Now it’s gonna be pretty tough to attach any metrics to this, but I thought it was a good moment and a simple reminder of the opportunity every company has to create the conditions for WOM by empowering their front line employees.  I think we can be pretty confident the barista never went to a WOM class.  Many companies have large populations of employees who touch many customers every day at retail, in customer service, in the support org, at their conferences, online, etc…I wonder how often those critical roles are forgotten in the grand plan for creating a WOM campaign.  It’s a shame that so many call centers in particular are seen as cost centers to operationalize instead of the WOM machines they could be.


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There are currently 13 responses to “WOM @ my local Starbucks…”

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  1. 1 On August 12th, 2008, Jeff said:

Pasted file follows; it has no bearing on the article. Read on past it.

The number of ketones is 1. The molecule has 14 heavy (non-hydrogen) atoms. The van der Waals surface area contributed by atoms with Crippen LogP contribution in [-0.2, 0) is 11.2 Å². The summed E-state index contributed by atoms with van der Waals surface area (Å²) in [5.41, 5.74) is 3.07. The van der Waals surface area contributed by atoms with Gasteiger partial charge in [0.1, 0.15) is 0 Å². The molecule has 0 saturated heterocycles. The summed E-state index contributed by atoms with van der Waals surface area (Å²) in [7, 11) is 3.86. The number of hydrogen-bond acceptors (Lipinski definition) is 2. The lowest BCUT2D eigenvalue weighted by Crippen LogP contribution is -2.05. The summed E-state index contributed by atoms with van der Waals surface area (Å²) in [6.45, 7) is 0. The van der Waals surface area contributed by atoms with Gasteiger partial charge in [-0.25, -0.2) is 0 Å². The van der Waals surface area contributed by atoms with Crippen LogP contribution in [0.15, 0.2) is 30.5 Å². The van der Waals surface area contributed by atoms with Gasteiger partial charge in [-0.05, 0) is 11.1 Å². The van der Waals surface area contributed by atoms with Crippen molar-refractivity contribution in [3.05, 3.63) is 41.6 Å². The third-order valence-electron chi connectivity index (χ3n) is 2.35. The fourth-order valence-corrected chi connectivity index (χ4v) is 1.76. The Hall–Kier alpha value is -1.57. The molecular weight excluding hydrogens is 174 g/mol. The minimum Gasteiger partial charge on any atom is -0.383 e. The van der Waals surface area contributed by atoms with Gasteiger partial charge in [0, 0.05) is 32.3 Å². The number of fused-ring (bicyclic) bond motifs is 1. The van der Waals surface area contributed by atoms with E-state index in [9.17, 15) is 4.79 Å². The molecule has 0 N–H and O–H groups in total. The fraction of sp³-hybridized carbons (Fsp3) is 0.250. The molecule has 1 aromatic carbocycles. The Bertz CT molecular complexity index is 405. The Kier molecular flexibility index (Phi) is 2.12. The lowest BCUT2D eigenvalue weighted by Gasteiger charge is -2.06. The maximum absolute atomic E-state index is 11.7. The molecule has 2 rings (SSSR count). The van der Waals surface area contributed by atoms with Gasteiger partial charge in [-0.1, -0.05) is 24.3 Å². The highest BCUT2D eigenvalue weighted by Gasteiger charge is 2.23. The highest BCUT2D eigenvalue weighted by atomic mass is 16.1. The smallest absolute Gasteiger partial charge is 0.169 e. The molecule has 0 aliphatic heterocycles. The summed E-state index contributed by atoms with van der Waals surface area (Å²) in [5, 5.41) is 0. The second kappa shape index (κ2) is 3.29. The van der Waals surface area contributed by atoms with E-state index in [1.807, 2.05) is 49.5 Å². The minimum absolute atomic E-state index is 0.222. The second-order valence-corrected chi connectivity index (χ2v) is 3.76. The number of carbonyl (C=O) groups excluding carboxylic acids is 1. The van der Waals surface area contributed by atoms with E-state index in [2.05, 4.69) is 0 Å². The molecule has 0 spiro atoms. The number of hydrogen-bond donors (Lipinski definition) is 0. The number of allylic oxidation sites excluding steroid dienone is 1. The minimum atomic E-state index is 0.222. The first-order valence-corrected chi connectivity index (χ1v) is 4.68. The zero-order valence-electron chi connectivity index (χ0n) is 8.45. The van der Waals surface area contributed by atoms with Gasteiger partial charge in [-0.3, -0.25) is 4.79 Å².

it’s no wonder Starbucks is having financial issues. lol.

    how about doing a cost analysis on what that transaction just cost the company.

    rough napkin math.

    Grande Iced Latte. $3.50 (?)
    Vendti Iced Latte. $4.50 (?)

    If guy is buying a latte on avg 20x month x 12 months. That freebie just gave the company $240.00 in extra revenues. How many customers, how many times does this happen?

    Looks like a win for starbucks.

  2. 2 On August 12th, 2008, Sean said:

    costs would be much lower than that:) those are closer to what they charge…actual cost on a iced latte…2 shots espresso, 1 cup milk, cup, ice and labor… ? don’t know there margins at an item level, but must be decent.


  3. 3 On August 14th, 2008, Phil Nieman said: